Kelly Mayo named TGS interim dean and associate provost for graduate education

Mayo+currently+serves+as+Weinberg+dean+for+research+and+graduate+studies+and+is+a+professor+of+molecular+biosciences.

Daily file photo by Catherine Buchaniec

Mayo currently serves as Weinberg dean for research and graduate studies and is a professor of molecular biosciences.

Yunkyo Kim, Assistant Campus Editor

Kelly Mayo has been appointed interim dean of The Graduate School and associate provost for graduate education, the University announced Wednesday. He will step into his role effective June 1.

Mayo currently serves as Weinberg dean for research and graduate studies and is a professor of molecular biosciences. In addition, he has worked as the chair of the Department of Molecular Biosciences, and served as director for the Center for Reproductive Science as well as the Interdisciplinary Biological Sciences Graduate Program.

“Mayo brings the strong experience needed for the job of interim dean of TGS, and he will have my full support as he works to enhance existing programs, generate new collaborations and build on the current foundation,” Interim Provost Kathleen Hagerty said in a release. “(Mayo) is familiar with the challenges that TGS faces, and he knows the institution well.”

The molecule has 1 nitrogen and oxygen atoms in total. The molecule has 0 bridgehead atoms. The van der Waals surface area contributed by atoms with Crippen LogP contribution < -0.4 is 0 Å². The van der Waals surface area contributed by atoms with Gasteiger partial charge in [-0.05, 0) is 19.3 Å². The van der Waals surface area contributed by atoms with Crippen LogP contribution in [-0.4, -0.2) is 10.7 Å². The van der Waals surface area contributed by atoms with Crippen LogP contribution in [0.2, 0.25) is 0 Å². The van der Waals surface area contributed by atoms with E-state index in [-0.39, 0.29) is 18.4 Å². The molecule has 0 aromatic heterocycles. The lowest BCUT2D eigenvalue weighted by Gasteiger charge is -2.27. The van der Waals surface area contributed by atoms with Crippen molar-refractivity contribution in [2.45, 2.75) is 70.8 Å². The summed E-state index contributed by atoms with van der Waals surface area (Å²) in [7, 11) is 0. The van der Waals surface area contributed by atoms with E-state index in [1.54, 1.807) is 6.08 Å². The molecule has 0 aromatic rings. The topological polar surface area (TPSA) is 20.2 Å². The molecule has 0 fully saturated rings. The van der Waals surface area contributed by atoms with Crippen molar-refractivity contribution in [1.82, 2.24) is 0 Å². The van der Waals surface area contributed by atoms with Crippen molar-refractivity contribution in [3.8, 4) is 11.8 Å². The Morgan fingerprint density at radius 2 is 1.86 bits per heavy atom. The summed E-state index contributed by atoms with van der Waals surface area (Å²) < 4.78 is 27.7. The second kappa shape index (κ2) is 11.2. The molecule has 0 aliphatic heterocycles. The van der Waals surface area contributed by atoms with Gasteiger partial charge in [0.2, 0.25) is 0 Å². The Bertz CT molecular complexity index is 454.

Hagerty added she is looking forward to working with Mayo on the commitment to serve students at TGS, citing his familiarity with the school and its academic achievements.

Mayo is a fellow of the American Association for the Advancement of Science and received the E. Leroy Hall Award for Teaching Excellence as well as the Outstanding Mentor Award from Women in Endocrinology.

“I am extremely honored to be asked to serve in this interim role as dean of The Graduate School and associate provost for graduate education,” Mayo said in the release. “Outstanding graduate education is central to our mission as a great research and teaching university.”

Even as an interim dean, Mayo may have big shoes to fill. Former Dean Teresa Woodruff is leaving to be a provost at Michigan State University, amid concerns that the administrator and researcher have ignored the needs of students of marginalized identities and displayed concerning behavior.

CoalitionNU, the alliance of students of marginalized identities who called for her removal in March, released a statement after the announcement of Woodruff’s departure that it was imperative for students to be included in the selection of the next full-time TGS dean.

“I look forward to working with our faculty, and most especially our graduate students and postdoctoral fellows, to foster our many strengths and continue to develop programs that lead our diverse disciplines,” Mayo said. “While these are indeed challenging times for us all, I am excited to work collaboratively to see graduate education at Northwestern University emerge strong.”

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